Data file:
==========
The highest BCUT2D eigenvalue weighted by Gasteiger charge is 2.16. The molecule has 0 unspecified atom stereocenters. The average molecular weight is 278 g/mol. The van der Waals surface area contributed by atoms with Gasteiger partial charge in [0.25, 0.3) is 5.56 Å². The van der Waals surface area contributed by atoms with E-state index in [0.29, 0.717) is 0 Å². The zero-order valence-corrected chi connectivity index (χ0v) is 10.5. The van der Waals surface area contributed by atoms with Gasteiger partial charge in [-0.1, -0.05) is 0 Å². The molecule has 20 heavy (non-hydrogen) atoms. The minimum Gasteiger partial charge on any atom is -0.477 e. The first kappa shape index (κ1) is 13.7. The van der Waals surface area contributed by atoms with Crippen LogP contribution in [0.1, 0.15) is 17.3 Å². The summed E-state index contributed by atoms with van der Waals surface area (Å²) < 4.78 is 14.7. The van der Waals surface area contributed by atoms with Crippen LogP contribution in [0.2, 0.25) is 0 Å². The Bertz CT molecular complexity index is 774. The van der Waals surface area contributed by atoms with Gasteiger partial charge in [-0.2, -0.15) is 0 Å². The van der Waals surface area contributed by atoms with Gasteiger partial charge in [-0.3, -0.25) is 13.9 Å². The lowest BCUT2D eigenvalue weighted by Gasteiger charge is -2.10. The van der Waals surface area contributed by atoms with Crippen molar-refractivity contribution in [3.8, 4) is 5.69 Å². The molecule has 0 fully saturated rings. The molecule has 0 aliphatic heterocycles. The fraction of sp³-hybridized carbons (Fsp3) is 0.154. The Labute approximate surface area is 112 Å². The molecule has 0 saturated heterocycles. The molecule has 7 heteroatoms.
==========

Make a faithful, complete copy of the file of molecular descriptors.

The highest BCUT2D eigenvalue weighted by Gasteiger charge is 2.16. The molecule has 0 unspecified atom stereocenters. The average molecular weight is 278 g/mol. The van der Waals surface area contributed by atoms with Gasteiger partial charge in [0.25, 0.3) is 5.56 Å². The van der Waals surface area contributed by atoms with E-state index in [0.29, 0.717) is 0 Å². The zero-order valence-corrected chi connectivity index (χ0v) is 10.5. The van der Waals surface area contributed by atoms with Gasteiger partial charge in [-0.1, -0.05) is 0 Å². The molecule has 20 heavy (non-hydrogen) atoms. The minimum Gasteiger partial charge on any atom is -0.477 e. The first kappa shape index (κ1) is 13.7. The van der Waals surface area contributed by atoms with Crippen LogP contribution in [0.1, 0.15) is 17.3 Å². The summed E-state index contributed by atoms with van der Waals surface area (Å²) < 4.78 is 14.7. The van der Waals surface area contributed by atoms with Crippen LogP contribution in [0.2, 0.25) is 0 Å². The Bertz CT molecular complexity index is 774. The van der Waals surface area contributed by atoms with Gasteiger partial charge in [-0.2, -0.15) is 0 Å². The van der Waals surface area contributed by atoms with Gasteiger partial charge in [-0.3, -0.25) is 13.9 Å². The lowest BCUT2D eigenvalue weighted by Gasteiger charge is -2.10. The van der Waals surface area contributed by atoms with Crippen molar-refractivity contribution in [3.8, 4) is 5.69 Å². The molecule has 0 fully saturated rings. The molecule has 0 aliphatic heterocycles. The fraction of sp³-hybridized carbons (Fsp3) is 0.154. The Labute approximate surface area is 112 Å². The molecule has 0 saturated heterocycles. The molecule has 7 heteroatoms.